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I gather the original Macs used a serial port for the mouse with a RS-422 DE-9 connector. Totally nonstandard today. But surely, at some point some company (Apple?) must have made an adapter to use the early mice with USB-based Macs?

Thanks for any info...

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3 Answers 3

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As far as I know, the old mac mice used a DE-9 connector, but this isn't RS-232-compatible. If it was, you could have used an adaptor from RS-232 to PS/2 and then a standard ps/2-usb-converter (both must be active converters).

If you get an ADB-mouse you will be able to use them as there are adaptors for these.

If you're into electronics and programming, you could build your own converter eg. using a teensy-board for few bucks. It shouldn't be too hard as the old apple mouse just sends quadrature signals which should easily be translated into pointer movements.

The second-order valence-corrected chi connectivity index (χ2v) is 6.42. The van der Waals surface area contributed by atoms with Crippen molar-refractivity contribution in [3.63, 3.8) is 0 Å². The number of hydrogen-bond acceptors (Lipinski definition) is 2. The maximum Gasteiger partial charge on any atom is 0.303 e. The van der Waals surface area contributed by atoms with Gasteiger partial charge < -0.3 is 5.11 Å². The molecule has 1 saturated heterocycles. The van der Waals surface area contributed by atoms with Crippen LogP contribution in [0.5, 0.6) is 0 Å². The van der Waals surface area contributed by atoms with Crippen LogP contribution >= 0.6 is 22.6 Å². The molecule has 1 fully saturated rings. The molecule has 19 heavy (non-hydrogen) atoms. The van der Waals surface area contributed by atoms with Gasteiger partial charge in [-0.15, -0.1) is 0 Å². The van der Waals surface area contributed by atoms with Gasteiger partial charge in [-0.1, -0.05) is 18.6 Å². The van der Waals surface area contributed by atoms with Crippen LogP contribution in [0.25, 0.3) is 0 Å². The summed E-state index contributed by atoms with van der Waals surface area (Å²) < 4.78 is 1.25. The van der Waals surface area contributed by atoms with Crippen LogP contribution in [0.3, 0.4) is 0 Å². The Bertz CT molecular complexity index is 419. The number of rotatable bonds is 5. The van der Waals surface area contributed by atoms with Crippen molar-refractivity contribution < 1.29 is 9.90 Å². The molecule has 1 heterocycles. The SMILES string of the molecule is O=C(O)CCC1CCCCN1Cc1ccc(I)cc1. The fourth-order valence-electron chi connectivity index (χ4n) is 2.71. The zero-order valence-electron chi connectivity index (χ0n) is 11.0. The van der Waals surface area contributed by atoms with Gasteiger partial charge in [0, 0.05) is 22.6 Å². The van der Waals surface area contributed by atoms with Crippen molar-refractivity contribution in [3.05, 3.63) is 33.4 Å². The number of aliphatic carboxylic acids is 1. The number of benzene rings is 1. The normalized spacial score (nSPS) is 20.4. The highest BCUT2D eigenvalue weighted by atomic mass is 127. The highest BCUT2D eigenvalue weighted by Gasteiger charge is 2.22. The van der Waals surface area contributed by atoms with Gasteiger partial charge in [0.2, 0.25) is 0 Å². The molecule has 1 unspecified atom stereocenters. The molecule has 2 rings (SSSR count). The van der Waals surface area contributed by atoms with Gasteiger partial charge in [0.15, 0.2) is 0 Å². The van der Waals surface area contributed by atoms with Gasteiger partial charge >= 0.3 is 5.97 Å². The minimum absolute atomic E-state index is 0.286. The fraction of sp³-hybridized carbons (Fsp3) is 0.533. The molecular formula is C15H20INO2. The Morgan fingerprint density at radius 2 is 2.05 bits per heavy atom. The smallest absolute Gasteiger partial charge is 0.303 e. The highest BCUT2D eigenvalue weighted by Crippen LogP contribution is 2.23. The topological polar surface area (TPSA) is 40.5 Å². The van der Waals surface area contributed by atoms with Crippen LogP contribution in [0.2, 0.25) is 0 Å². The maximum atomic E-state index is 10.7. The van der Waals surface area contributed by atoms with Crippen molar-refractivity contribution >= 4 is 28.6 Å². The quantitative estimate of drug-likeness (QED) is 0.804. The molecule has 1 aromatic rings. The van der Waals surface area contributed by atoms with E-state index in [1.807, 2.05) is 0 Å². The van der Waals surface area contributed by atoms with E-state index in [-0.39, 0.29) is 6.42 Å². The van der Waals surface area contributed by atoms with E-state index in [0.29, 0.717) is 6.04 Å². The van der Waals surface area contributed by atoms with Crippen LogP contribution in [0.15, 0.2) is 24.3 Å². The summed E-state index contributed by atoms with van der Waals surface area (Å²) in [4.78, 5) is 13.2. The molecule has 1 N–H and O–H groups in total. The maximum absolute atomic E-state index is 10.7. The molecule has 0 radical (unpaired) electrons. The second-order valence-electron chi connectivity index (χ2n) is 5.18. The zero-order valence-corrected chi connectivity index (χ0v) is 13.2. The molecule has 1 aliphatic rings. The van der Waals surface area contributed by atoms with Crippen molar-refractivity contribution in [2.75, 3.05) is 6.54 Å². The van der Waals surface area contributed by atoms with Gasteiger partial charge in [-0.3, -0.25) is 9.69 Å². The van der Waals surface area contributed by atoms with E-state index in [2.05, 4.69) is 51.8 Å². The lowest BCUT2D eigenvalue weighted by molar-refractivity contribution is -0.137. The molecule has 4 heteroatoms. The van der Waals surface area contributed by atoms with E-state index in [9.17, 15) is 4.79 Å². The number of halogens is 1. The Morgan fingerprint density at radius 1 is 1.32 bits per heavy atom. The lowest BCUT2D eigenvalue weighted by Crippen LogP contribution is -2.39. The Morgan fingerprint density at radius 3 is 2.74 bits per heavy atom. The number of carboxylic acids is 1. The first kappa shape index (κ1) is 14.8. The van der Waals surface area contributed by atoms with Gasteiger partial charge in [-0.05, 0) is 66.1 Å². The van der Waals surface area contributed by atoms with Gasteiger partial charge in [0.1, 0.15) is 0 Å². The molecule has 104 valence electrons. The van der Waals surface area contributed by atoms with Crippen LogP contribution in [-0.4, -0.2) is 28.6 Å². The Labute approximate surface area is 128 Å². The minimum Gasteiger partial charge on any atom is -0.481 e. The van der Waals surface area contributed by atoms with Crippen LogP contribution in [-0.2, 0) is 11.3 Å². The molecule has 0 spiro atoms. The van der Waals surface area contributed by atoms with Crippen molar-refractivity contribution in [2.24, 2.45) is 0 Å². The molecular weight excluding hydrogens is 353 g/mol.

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You could probably use the guts of a cheap USB ball (non-optical) mouse as a converter - just feed the quadrature signals from the Apple mouse to its decoders, tap its 5V power to run the Apple mouse, and you're set. Only problem I see is that the Apple mouse has TTL logic level outputs, and the USB mouse electronics might not cope with that. –  Gordon Davisson Nov 5 '11 at 4:48
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Normally it's an issue of drivers over converters. A quick search will present a plethora serial-to-USB converters for purchase. I simply wouldn't hold my breath on the system recognizing the input device.

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Old apple mice use DE-9 connectors but not RS-232-protocol. –  Jens Erat Nov 4 '11 at 20:45
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Yes. You will need a micro controller chip with both 5 digital I/O pins and a USB interface that can masquerade as an USB HID device. The Mac 128k mouse DE-9 connector has output pins for 2 XY quadrature encoders and the mouse button. Some micro-controller programming may be required.

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